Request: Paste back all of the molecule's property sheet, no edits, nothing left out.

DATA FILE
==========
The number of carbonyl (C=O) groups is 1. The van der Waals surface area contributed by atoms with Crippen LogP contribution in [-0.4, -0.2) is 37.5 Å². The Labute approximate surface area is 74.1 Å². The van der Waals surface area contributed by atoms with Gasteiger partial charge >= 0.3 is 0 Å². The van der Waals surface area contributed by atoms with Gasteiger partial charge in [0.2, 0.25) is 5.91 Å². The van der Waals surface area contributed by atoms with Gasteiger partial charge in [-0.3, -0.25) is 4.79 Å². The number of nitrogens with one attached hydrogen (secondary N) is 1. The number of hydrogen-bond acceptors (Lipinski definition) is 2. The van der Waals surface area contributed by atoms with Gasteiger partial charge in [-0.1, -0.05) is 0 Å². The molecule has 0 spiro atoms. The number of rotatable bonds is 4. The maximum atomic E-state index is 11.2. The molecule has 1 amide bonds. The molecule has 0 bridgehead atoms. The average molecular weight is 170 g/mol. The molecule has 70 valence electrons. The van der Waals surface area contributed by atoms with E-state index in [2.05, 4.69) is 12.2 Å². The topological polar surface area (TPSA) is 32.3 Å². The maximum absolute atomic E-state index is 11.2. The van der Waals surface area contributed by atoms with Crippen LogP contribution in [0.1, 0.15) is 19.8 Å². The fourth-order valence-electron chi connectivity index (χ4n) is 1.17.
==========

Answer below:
The number of carbonyl (C=O) groups is 1. The van der Waals surface area contributed by atoms with Crippen LogP contribution in [-0.4, -0.2) is 37.5 Å². The Labute approximate surface area is 74.1 Å². The van der Waals surface area contributed by atoms with Gasteiger partial charge >= 0.3 is 0 Å². The van der Waals surface area contributed by atoms with Gasteiger partial charge in [0.2, 0.25) is 5.91 Å². The van der Waals surface area contributed by atoms with Gasteiger partial charge in [-0.3, -0.25) is 4.79 Å². The number of nitrogens with one attached hydrogen (secondary N) is 1. The number of hydrogen-bond acceptors (Lipinski definition) is 2. The van der Waals surface area contributed by atoms with Gasteiger partial charge in [-0.1, -0.05) is 0 Å². The molecule has 0 spiro atoms. The number of rotatable bonds is 4. The maximum atomic E-state index is 11.2. The molecule has 1 amide bonds. The molecule has 0 bridgehead atoms. The average molecular weight is 170 g/mol. The molecule has 70 valence electrons. The van der Waals surface area contributed by atoms with E-state index in [2.05, 4.69) is 12.2 Å². The topological polar surface area (TPSA) is 32.3 Å². The maximum absolute atomic E-state index is 11.2. The van der Waals surface area contributed by atoms with Crippen LogP contribution in [0.1, 0.15) is 19.8 Å². The fourth-order valence-electron chi connectivity index (χ4n) is 1.17.